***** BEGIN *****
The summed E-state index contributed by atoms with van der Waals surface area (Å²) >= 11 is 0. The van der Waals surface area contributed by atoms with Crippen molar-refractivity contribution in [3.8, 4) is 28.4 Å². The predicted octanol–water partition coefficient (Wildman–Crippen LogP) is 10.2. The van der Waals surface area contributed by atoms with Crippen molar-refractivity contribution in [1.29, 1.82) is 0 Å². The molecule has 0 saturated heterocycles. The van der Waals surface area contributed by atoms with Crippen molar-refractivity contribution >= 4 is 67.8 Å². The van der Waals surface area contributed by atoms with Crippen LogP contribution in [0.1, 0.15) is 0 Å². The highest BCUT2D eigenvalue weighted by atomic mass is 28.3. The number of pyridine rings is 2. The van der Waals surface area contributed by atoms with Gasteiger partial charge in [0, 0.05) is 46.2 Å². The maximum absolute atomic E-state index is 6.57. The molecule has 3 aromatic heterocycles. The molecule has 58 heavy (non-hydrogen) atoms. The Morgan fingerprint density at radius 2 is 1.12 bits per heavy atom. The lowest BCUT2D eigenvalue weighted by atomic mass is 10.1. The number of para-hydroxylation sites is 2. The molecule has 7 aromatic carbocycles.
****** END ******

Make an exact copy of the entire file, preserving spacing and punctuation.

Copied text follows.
The summed E-state index contributed by atoms with van der Waals surface area (Å²) >= 11 is 0. The van der Waals surface area contributed by atoms with Crippen molar-refractivity contribution in [3.8, 4) is 28.4 Å². The predicted octanol–water partition coefficient (Wildman–Crippen LogP) is 10.2. The van der Waals surface area contributed by atoms with Crippen molar-refractivity contribution in [1.29, 1.82) is 0 Å². The molecule has 0 saturated heterocycles. The van der Waals surface area contributed by atoms with Crippen molar-refractivity contribution >= 4 is 67.8 Å². The van der Waals surface area contributed by atoms with Crippen LogP contribution in [0.1, 0.15) is 0 Å². The highest BCUT2D eigenvalue weighted by atomic mass is 28.3. The number of pyridine rings is 2. The van der Waals surface area contributed by atoms with Gasteiger partial charge in [0, 0.05) is 46.2 Å². The maximum absolute atomic E-state index is 6.57. The molecule has 3 aromatic heterocycles. The molecule has 58 heavy (non-hydrogen) atoms. The Morgan fingerprint density at radius 2 is 1.12 bits per heavy atom. The lowest BCUT2D eigenvalue weighted by atomic mass is 10.1. The number of para-hydroxylation sites is 2. The molecule has 7 aromatic carbocycles.